Software Design and Government
Software and Government have a lot in common when it comes to history and design. Let’s start with Software.
When first building a new Software project, you design it to do one thing well. The project starts small doing 1–2 things well and a small userbase. As users give you feedback, you hire more developers, add more features and build up a complex application which serves the needs of a moderate sized user base. Now as you grow in popularity your app reaches a large userbase and is even more complex. If you are like most startups, you are still working on a single architecture scaling by buying more servers. At some point, you reach a point where you cannot grow. Scaling becomes really hard since small changes change the whole infrastructure. So what do you do? You scale by breaking your application apart into smaller subsidiaries with well defined missions. You provide a platform for your applications to be deployed on, but each team becomes responsible for their projects from start to finish, from launch, to retirement. This allows you to scale since adding new feature means just building a new team. No longer are you stuck all trying to build on the same platform.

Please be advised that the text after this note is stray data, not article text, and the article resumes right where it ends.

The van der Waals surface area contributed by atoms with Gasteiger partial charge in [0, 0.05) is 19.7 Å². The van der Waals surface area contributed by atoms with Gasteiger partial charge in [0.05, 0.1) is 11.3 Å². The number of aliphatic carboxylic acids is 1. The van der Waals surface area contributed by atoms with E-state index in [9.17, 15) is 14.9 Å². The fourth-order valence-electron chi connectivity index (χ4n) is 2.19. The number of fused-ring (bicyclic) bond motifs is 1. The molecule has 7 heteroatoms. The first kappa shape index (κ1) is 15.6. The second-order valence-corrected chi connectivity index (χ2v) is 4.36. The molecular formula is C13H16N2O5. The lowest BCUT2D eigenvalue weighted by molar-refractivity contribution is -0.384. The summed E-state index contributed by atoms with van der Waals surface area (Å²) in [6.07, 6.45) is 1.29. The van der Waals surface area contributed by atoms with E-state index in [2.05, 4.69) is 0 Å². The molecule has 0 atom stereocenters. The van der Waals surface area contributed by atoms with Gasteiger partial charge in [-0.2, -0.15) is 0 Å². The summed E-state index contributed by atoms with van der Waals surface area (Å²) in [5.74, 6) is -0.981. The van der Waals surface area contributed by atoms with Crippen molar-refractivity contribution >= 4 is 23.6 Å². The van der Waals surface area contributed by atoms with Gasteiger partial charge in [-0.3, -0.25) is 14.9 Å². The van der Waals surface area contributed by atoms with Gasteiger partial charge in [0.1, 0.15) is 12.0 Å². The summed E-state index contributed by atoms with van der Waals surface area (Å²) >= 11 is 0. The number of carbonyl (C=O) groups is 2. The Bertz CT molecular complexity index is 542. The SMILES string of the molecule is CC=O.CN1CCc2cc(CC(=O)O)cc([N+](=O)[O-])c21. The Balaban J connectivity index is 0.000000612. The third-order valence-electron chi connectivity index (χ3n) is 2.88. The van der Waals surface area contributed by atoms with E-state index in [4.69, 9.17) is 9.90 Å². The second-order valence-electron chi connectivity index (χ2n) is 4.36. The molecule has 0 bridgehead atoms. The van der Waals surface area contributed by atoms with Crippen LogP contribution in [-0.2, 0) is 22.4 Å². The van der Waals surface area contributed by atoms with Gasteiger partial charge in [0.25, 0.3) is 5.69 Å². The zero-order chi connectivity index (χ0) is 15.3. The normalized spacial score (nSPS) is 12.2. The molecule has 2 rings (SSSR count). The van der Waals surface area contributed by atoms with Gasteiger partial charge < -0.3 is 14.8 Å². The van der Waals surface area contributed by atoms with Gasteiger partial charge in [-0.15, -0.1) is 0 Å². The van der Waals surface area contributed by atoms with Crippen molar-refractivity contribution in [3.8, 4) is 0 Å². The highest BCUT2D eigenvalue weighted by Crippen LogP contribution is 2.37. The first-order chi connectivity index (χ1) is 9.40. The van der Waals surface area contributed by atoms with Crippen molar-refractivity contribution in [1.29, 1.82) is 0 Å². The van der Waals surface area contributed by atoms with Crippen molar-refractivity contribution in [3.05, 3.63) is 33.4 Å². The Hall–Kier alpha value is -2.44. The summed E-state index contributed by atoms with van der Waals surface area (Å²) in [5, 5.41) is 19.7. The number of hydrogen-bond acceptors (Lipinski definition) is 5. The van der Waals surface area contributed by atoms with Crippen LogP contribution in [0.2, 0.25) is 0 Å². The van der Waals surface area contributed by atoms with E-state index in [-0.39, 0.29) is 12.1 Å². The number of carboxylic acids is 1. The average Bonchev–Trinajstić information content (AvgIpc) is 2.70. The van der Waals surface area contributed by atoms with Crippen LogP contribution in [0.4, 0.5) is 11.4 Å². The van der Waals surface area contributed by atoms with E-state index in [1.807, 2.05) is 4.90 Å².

Now let’s talk about government. Government started small. City-States to be exact. Individuals lived within city walls to be protected from foreign invaders and government thrived. Cities collaborated and thus was birthed the state. States grew in popularity until we reached a point where multiple states wanted to provide open borders and free trade and thus was born the United States. The United States government too was simple at first with most of the power being relegated to local districts with a pyramid of tasks up to the federal government, but after WW2, the US federal government has ballooned. Now there are vast beaucracies covering everything from healthcare to education, from self defense to banking regulations. At the same time, Americans love to compare the US to small states which provide tons of services seemingly without all the bureaucracy.
So what can Government do? The same thing that software companies do. Build a solid platform to start with, distribute services to the nodes and remove duplication and unnecessary overhead. This allows governments to scale efficiently.